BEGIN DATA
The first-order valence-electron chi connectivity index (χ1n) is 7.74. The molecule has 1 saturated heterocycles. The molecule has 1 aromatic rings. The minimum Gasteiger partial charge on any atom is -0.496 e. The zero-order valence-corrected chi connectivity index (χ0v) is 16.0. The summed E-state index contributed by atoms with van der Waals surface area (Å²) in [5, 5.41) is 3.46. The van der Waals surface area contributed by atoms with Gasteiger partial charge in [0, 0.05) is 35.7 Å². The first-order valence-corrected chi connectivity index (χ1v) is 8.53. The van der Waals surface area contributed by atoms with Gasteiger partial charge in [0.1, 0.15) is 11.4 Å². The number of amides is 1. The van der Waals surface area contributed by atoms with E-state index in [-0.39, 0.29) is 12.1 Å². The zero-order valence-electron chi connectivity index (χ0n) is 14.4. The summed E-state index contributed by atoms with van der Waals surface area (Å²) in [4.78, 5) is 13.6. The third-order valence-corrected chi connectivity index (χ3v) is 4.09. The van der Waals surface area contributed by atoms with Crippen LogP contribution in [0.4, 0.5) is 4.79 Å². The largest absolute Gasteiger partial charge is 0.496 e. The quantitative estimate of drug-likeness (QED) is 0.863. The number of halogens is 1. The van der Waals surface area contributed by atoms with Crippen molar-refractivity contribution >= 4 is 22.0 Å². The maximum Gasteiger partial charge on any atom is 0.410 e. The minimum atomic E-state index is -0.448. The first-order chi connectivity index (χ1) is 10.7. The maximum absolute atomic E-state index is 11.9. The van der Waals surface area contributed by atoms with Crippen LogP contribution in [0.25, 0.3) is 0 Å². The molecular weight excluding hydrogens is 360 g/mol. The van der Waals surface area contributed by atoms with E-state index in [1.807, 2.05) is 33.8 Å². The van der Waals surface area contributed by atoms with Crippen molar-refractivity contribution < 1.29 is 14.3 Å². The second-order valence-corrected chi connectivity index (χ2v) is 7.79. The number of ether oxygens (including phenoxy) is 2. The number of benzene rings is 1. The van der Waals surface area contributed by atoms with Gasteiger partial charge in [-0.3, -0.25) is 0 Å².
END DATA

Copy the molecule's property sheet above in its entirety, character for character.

The first-order valence-electron chi connectivity index (χ1n) is 7.74. The molecule has 1 saturated heterocycles. The molecule has 1 aromatic rings. The minimum Gasteiger partial charge on any atom is -0.496 e. The zero-order valence-corrected chi connectivity index (χ0v) is 16.0. The summed E-state index contributed by atoms with van der Waals surface area (Å²) in [5, 5.41) is 3.46. The van der Waals surface area contributed by atoms with Gasteiger partial charge in [0, 0.05) is 35.7 Å². The first-order valence-corrected chi connectivity index (χ1v) is 8.53. The van der Waals surface area contributed by atoms with Gasteiger partial charge in [0.1, 0.15) is 11.4 Å². The number of amides is 1. The van der Waals surface area contributed by atoms with E-state index in [-0.39, 0.29) is 12.1 Å². The zero-order valence-electron chi connectivity index (χ0n) is 14.4. The summed E-state index contributed by atoms with van der Waals surface area (Å²) in [4.78, 5) is 13.6. The third-order valence-corrected chi connectivity index (χ3v) is 4.09. The van der Waals surface area contributed by atoms with Crippen LogP contribution in [0.4, 0.5) is 4.79 Å². The largest absolute Gasteiger partial charge is 0.496 e. The quantitative estimate of drug-likeness (QED) is 0.863. The number of halogens is 1. The van der Waals surface area contributed by atoms with Crippen molar-refractivity contribution >= 4 is 22.0 Å². The maximum Gasteiger partial charge on any atom is 0.410 e. The minimum atomic E-state index is -0.448. The first-order chi connectivity index (χ1) is 10.7. The maximum absolute atomic E-state index is 11.9. The van der Waals surface area contributed by atoms with Crippen LogP contribution in [0.25, 0.3) is 0 Å². The molecular weight excluding hydrogens is 360 g/mol. The van der Waals surface area contributed by atoms with E-state index in [1.807, 2.05) is 33.8 Å². The van der Waals surface area contributed by atoms with Crippen molar-refractivity contribution < 1.29 is 14.3 Å². The second-order valence-corrected chi connectivity index (χ2v) is 7.79. The number of ether oxygens (including phenoxy) is 2. The number of benzene rings is 1. The van der Waals surface area contributed by atoms with Gasteiger partial charge in [-0.3, -0.25) is 0 Å².